A Must-Have Checklist For A Safe Boat Trip

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Spring is approaching, which means warmer weather is coming, and wouldn’t it be nice to go on a boat trip? Boating trips are full of excitement and fun, especially if you are with your family.  

Imagine the warm breeze of the ocean through your skin while you enjoy watching the blue waters and listen to the sea birds. 

It is a pretty relaxing activity that everyone deserves, especially after a year full of stress and fear. However, when planning a boat trip this spring, you should prioritize your safety above everything else. You do not want your dream boat trip to turn into a nightmare, wouldn’t you? Thus, make sure that you pack everything on the checklist provided below. 

Personal Flotation Devices or PFDs

There are two kinds of PFDs: the wearable and the throwable. By packing a flotation device, make sure that you consider the number of people on board during your boat trip. Every person in the boat should have one wearable PFD. Although it is unnecessary, it is best to let everyone wear the flotation device as you go onboard on the dock and wear it the whole trip.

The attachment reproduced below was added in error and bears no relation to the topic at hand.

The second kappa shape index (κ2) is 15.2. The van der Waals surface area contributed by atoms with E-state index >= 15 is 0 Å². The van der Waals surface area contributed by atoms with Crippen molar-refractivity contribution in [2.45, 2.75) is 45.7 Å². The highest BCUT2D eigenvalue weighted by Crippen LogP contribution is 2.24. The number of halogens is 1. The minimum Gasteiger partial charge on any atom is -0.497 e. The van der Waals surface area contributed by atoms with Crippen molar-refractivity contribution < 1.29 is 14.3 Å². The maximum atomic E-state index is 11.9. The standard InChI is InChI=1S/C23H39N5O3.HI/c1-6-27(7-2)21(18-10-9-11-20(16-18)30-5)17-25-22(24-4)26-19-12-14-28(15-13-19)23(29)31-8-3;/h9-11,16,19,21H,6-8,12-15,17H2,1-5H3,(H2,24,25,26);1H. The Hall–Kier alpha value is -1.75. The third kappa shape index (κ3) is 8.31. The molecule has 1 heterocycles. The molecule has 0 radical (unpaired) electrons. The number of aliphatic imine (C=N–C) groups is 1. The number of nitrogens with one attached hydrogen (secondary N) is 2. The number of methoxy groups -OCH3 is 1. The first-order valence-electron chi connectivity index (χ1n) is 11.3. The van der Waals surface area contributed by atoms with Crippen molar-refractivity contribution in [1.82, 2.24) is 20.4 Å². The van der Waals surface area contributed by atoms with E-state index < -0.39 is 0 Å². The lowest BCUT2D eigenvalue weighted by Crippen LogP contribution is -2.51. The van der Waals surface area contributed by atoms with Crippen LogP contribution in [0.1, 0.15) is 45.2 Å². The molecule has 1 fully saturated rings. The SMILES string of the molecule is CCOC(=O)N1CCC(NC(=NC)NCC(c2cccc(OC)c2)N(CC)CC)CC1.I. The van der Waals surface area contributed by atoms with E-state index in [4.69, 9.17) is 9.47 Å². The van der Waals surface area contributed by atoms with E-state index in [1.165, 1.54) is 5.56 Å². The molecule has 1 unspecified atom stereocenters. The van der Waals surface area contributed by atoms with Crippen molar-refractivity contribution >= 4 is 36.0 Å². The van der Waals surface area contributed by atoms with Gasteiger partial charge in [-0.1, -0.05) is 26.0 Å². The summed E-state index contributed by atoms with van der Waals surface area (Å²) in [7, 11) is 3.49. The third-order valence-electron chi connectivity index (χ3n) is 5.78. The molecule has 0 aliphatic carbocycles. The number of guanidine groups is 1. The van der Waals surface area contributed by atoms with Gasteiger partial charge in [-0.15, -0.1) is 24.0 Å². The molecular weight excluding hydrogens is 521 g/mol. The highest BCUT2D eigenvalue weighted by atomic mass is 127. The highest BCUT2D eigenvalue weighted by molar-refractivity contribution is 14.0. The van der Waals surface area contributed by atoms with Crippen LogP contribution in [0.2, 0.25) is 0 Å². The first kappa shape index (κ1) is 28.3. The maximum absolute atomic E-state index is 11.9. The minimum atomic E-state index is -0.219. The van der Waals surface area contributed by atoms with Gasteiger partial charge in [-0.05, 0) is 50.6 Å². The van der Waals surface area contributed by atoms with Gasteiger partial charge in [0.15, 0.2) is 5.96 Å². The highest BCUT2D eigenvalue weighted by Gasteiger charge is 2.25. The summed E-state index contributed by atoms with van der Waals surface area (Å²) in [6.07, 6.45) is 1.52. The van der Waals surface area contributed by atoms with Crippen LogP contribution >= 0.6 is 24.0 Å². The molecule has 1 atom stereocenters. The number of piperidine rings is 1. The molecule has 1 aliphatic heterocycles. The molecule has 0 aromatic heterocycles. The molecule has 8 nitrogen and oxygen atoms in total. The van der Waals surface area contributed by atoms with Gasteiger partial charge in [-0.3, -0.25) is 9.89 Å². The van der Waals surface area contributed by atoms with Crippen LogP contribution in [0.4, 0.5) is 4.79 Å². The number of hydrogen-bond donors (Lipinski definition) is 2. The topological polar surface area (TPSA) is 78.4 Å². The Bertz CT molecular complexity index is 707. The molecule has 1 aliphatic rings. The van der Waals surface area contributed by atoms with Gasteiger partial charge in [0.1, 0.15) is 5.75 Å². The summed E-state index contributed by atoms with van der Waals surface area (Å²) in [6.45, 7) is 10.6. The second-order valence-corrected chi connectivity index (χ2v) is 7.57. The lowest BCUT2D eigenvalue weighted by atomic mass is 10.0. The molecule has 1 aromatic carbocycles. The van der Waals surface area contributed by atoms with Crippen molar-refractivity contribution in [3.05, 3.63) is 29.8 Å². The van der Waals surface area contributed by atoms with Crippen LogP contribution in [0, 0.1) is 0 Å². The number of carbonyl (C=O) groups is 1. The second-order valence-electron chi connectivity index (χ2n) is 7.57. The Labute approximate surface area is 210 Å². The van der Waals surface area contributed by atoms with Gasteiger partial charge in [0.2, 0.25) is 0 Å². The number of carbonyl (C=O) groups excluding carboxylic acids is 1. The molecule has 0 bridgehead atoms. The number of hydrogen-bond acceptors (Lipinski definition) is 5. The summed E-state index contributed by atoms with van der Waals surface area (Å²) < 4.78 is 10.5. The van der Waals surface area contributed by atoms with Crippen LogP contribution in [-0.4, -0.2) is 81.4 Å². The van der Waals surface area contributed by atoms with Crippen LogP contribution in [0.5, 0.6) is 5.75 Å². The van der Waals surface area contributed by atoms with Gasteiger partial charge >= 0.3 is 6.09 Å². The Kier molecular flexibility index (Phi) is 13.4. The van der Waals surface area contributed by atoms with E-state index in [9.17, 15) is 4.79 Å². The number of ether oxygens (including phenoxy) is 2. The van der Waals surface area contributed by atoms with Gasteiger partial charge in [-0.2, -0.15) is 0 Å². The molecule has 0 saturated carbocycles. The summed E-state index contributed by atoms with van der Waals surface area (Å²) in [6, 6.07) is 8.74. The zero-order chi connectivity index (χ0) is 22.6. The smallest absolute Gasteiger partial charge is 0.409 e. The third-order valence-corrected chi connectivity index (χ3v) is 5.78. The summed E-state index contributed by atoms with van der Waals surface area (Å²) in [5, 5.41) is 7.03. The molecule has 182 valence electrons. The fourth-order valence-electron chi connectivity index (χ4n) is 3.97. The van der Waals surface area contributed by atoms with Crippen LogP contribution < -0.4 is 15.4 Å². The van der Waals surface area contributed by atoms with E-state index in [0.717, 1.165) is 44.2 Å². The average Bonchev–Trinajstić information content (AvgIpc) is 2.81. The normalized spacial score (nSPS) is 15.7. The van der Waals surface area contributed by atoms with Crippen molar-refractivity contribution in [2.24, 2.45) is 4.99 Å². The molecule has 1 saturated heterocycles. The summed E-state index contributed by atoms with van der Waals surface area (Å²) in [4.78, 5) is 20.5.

In case you opt not to wear the PFD, you make sure that everyone wears them immediately and properly during an emergency. It is recommended for children 12 years old and below to let them wear the PFD the whole time. You also need to provide a PFD for your pet if you have one on board. 

PFDs are categorized by Type 1 to Type 5. Each type is designed for a specific activity or boating conditions. However, the type 3 life jacket is the one commonly available for general passenger use. It is also required to have at least one throwable PFD (Type 4) onboard if you are going to need one during an emergency.

Fire Extinguishers

Another necessary safety equipment that you should keep on your boat is a fire extinguisher. The required type and number of fire extinguishers required differ on each kind of vessel. 

If your boat is under 26ft, you will need one B1 fire extinguisher. And for any watercraft that measures 26 to 40 feet, they must have two B1 for one B2 fire extinguishers. It is also best to teach each family member or visitor how to operate the fire extinguisher in case of a fire.

Signaling Devices

Signaling devices are categorized into two types: visual and sound signaling devices. 

A signaling device will help you call out attention to anyone during distress. A visual signaling device requirement varies depending on the vessel’s size and state. 

It is best to have both daytime and nighttime visual signaling devices to ensure that you can call for help anytime you need it. Daytime visual signaling device examples are flare and aerial light flares. 

A sound signaling device, on the other hand, can make distress calls using a sound. It is best to use this type of signaling device if there is fog and visual signaling devices could not be seen. Examples of sound signaling devices are horns, whistles, or any sound-generating equipment that can grab anyone’s attention.